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Well, sorry if my question is dumb, but I'd like to know if my question is true or it's more a question of interpretation. Anyway, if it's true how would this impact on the rest of New Testament?

Passages: Matthew 16:28, Luke 9:27, Mark 9:1. I also have some parts that aren't exactly passages but may someone know:

  • Mark: Jesus berates his apostles in a house in Jerusalem and ascends to heaven.
  • Matthew: Jesus sends two women to tell his apostles to go to Galilee, which they do, a three-day walk from Jerusalem.
  • Luke: Jesus meets two disciples who take him to the apostle, then he leads them out to Bethany and ascends to heaven. On the same day, he leaves the tomb.
  • John: Jesus meets his apostles in Jerusalem, then they all go to Galilee. No ascent to heaven is mentioned.
  • Acts: Jesus tells his apostles to not leave Jerusalem and stays with them 40 days, then ascends to heaven.

Obs. : That's not my true opinion on it, but a guy brought it up in a conversation and now I'm interested.

Matthew 16:28 “Truly I tell you, some who are standing here will not taste death before they see the Son of Man coming in his kingdom.”

Luke 9:27 “Truly I tell you, some who are standing here will not taste death before they see the kingdom of God.”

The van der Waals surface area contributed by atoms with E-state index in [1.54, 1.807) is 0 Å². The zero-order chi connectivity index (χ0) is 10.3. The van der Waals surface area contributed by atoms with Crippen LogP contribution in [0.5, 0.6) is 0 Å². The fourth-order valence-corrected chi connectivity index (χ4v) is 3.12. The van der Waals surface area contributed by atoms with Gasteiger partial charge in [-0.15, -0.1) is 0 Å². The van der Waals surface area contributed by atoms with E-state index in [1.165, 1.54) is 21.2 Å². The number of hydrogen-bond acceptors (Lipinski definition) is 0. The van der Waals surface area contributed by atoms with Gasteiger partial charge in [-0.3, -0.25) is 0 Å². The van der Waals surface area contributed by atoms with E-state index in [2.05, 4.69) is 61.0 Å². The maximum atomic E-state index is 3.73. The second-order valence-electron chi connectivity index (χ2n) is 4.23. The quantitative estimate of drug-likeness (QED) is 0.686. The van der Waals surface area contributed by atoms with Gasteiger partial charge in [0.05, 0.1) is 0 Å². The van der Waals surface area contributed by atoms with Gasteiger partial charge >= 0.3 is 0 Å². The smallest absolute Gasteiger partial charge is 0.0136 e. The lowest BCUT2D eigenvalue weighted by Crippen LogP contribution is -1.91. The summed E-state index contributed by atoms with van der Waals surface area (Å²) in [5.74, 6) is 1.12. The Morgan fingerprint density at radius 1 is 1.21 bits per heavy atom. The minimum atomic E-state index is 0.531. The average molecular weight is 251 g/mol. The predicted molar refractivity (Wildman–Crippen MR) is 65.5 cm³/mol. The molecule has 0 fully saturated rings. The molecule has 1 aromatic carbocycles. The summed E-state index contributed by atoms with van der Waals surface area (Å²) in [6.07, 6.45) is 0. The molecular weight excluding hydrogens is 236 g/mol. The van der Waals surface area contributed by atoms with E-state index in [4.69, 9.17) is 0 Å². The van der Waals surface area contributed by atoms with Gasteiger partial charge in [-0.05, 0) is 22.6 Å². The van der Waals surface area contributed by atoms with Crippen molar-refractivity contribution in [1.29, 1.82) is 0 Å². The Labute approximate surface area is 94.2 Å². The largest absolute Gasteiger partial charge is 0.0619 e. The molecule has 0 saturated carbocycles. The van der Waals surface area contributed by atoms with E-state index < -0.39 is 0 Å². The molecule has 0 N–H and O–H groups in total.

Mark 9:1 And he said to them, “Truly I tell you, some who are standing here will not taste death before they see that the kingdom of God has come with power.”

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  • The short answer is yes. But, your question would be easier to answer if you could choose one or two verses to concentrate on. Too broad as it is.
    – Gina
    May 13 at 11:40
  • @Gina, All the three verses are about the same event that Jesus makes a promise that he will return [Mat 16:28, Luke 9:27, Mark 9L1]. Next Marcozs is referring to the empty tomb narrations in each of the Gospels and he is right, all 4 narrations have different details with regards to How many people went? Who went? What did they see? What were they told to do? All These depend on which Gospel you are referring to. Importantly I think he wants to reconcile these differences.
    – Yeddu
    May 13 at 12:51
  • see the old questions on "this generation shall not pass"
    – Michael16
    May 13 at 13:55
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From the context, in verse 24, it is evident that the people who were "standing there" and to whom he was speaking included the twelve disciples. So it isn't a stretch to understand verse 28 to be saying that some of the twelve would still be alive when Jesus returned in the glory of his Father (IE: God) with God's angels, in judgment.

That is not theology or eisegesis, strictly extremely simple exegesis.